Anyone who works day to day downtown can attest that conventions and conferences bring money into city coffers. Even a regional meeting can fill up hotel rooms and seats at restaurants throughout downtown.
State gatherings have an economic impact throughout the year. Restaurant operators in Bricktown don't discount the importance of a Future Farmers of America conference that draws thousands of high school students from across the state.
Statewide and regional conferences also tend to fill not just restaurants, but hotels as well.
Competition, meanwhile, isn't just found in faraway places, but within 15-minute drives of downtown at the Reed Center in Midwest City.
The Reed Center is newer, and quite frankly, doesn't share the Cox Convention Center's throwback to the brutalist big box architecture of the 1970s. And Edmond is in ongoing discussions to build a convention center and hotel along Interstate 35.
Carrier, tasked with increasing tourism and convention business — and thus drawing outside money into the city — has attempted to compete for bigger conferences while warding off competition from neighbors.
During a report delivered to the Oklahoma City Council in September, Carrier gave a picture of a city that is holding its own in the convention business despite such odds.
Carrier said the city exceeded its goal of 324,000 room night sales and instead booked 417,000 room nights. Direct spending, however, totaled $190.6 million, short of the convention bureau's goal of $231.5 million.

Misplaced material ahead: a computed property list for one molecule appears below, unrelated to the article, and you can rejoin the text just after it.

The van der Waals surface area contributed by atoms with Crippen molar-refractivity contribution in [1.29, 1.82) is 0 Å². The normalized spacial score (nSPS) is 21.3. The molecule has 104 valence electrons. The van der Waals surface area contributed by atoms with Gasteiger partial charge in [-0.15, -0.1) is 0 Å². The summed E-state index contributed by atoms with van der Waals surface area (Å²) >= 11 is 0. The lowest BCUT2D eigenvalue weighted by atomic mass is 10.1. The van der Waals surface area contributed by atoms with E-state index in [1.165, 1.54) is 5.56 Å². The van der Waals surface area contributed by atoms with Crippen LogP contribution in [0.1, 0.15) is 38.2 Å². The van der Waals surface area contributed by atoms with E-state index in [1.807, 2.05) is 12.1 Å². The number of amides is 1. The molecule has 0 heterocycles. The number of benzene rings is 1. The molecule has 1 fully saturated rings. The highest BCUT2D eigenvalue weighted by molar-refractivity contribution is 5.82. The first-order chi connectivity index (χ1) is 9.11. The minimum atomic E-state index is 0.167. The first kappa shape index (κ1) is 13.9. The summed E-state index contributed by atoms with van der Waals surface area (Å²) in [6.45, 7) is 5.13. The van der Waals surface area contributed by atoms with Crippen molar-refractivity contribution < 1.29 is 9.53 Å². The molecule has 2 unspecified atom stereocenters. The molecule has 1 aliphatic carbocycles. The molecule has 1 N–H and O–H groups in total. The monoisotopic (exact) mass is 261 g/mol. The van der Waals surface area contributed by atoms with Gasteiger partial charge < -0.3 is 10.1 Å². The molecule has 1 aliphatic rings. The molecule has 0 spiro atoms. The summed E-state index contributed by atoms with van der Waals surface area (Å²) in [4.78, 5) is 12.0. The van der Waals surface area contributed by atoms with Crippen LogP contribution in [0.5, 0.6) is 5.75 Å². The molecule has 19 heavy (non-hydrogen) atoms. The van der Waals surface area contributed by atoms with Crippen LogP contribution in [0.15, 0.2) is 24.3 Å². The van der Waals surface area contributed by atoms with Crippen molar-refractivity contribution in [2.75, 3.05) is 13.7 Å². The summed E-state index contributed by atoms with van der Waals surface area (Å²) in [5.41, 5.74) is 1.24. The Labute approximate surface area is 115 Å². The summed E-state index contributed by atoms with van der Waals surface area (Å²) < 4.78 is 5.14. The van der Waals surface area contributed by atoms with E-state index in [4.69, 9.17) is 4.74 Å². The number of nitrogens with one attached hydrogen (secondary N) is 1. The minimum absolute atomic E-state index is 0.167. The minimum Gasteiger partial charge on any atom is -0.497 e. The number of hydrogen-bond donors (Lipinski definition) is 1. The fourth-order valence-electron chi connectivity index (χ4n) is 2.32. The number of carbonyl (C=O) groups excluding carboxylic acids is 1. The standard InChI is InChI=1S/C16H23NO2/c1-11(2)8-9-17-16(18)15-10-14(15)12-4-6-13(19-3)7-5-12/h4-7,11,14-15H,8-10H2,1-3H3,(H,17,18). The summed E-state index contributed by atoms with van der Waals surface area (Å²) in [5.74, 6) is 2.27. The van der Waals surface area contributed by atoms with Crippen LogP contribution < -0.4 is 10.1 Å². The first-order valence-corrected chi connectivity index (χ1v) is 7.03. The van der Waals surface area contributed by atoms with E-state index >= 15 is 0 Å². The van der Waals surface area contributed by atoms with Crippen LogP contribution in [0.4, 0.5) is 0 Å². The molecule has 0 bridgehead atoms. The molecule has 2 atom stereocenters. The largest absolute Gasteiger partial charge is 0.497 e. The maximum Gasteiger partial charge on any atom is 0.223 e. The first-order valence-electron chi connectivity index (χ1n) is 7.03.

Downtown hotels, he added, are showing the best occupancy rates in decades.
Critics of plans to build the new $250 million convention center, a MAPS 3 project, question whether the payoff will cover the investment. They question, if the city builds it, will they really come?
Advocates, including Councilwoman Meg Salyer, said that such questions dogged the original MAPS program in the 1990s.
Indeed, the Chesapeake Energy Arena — now home to sold-out Thunder games — once was dismissed as a potential black hole that couldn't be supported with the concerts, sports and special events being booked at the old Cox Arena in the 1990s.
Experts warned the odds were against the city luring any major league team, especially an NBA franchise.
Kaatz told the city in 2008, and reiterated last week, that it boasts an increasingly good story to sell to convention planners. Bricktown, the Oklahoma River, the Myriad Gardens, the Oklahoma City Museum of Art and the Oklahoma City National Memorial are all seen as key to a sales pitch Carrier and his crew can use to draw more business — if the city can just provide a modern convention center and the hotel rooms needed to house larger groups.
At a price of $250 million, with another $50 million or more possibly to be committed for a conference hotel, the convention center project is the biggest chunk of MAPS 3.
The most expensive item in the first MAPS, the $87.7 million arena, was built despite arguments it would go largely unused with no tenants. Build it, proponents said, “and they will come.” Advocates point out history has shown they did.